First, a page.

Congressional Republicans this week proposed legislative measures—aimed at helping middle-class savers and spurring investment without further increasing inflation—as a precursor of GOP economic policies that may be promoted during the fall’s midterm elections. Senate and House announcements on inflation followed last week’s Labor Department report showing the consumer price index reached 8.6 percent in May. In response, the Federal Reserve raised interest rates by 75 basis points, its largest hike since 1994. (Wall Street Journal
and Tax Notes
, June 14 | CNBC
, June 15)
Senate GOP Proposal
- This week, Sens. Chuck Grassley (R-IA), John Barrasso (R-WY), Steve Daines (R-MT), and James Lankford (R-OK) introduced the Middle-Class Savings and Investment Act. The legislation aims to help the middle class through tax cuts and savings incentives, paid for by extending the current $10,000 cap on the deduction for state and local taxes. (Sen. Grassley news release, June 14)
House Republican Outline
- The Republican-introduced bill would:
- Expand the Zero Rate Bracket for Capital Gains and Dividend IncomeThe legislation would increase the size of the zero percent tax bracket for long-term capital gains and qualified dividends. Under the proposal, a married couple with income under $178,000 would not owe tax on capital gains and dividend income.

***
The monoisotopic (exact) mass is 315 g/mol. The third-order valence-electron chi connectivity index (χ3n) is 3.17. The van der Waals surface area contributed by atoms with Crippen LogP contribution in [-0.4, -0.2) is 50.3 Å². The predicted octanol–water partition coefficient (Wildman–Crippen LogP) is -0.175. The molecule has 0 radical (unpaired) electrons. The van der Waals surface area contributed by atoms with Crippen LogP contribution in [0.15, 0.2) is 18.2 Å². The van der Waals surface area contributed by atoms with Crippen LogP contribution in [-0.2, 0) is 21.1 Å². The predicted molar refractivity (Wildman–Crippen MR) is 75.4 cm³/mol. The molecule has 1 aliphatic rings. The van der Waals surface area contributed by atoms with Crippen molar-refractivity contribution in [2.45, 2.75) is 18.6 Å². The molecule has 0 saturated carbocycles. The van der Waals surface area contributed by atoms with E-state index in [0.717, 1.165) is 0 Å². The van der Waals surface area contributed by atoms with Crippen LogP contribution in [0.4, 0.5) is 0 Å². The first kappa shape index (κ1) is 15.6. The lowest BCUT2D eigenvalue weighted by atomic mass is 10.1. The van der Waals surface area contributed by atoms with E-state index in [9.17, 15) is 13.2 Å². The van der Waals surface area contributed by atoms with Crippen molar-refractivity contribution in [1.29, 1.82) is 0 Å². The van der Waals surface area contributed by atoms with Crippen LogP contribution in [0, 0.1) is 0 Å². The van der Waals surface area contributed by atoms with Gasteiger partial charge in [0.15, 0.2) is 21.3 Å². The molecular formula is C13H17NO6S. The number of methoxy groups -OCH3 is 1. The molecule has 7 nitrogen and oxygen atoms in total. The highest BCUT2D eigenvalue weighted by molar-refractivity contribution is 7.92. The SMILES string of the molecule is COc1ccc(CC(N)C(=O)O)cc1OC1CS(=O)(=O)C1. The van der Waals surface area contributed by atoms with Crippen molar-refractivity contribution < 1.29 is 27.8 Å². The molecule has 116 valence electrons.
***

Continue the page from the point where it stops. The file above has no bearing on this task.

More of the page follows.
- Provide Relief from the Net Investment Tax for a Married CoupleThe legislation would exempt the first $400,000 earned by a married couple from the 3.8 percent net investment income tax that otherwise applies to capital gains, dividends, and passive rental income. Currently, the first $200,000 earned by an individual and $250,000 earned by a married couple is exempt from the tax.
- Create and Expand Tax Relief for Interest Income and Retirement SavingsThe legislation would allow individuals to exclude up to $300 ($600 if married) of interest income from taxation. Additionally, the bill would expand the tax credit that encourages low-income taxpayers to contribute to a qualified retirement account. (Backgrounder on the Senate legislation)
- The bill would be paid for by extending the current $10,000 cap on the deductibility of state and local taxes for three years, or however long is needed. The deduction is scheduled to expire at the end of 2025.
- On June 14, House Ways and Means Committee Republicans released a one-page document outlining a six-point plan to combat inflation. The GOP calls for repurposing $170 billion in unspent pandemic federal aid for deficit reduction while pursuing permanent tax relief. The list of principles also urges policymakers to reject the Biden administration’s proposed overhaul of the tax code affecting corporations and wealthy individuals. (BGov, June 15)
- The proposals to fight inflation by congressional Republicans seek to provide a contrast to the approach by Democrats, which includes cutting prescription drug costs and increasing taxes on oil company profits. (PoliticoPro, June 14)
The Roundtable’s Tax Policy Advisory Committee (TPAC) met today in conjunction with The Roundtable’s 2022 Annual Meeting to discuss policy issues affecting the taxation of commercial real estate. (See story above
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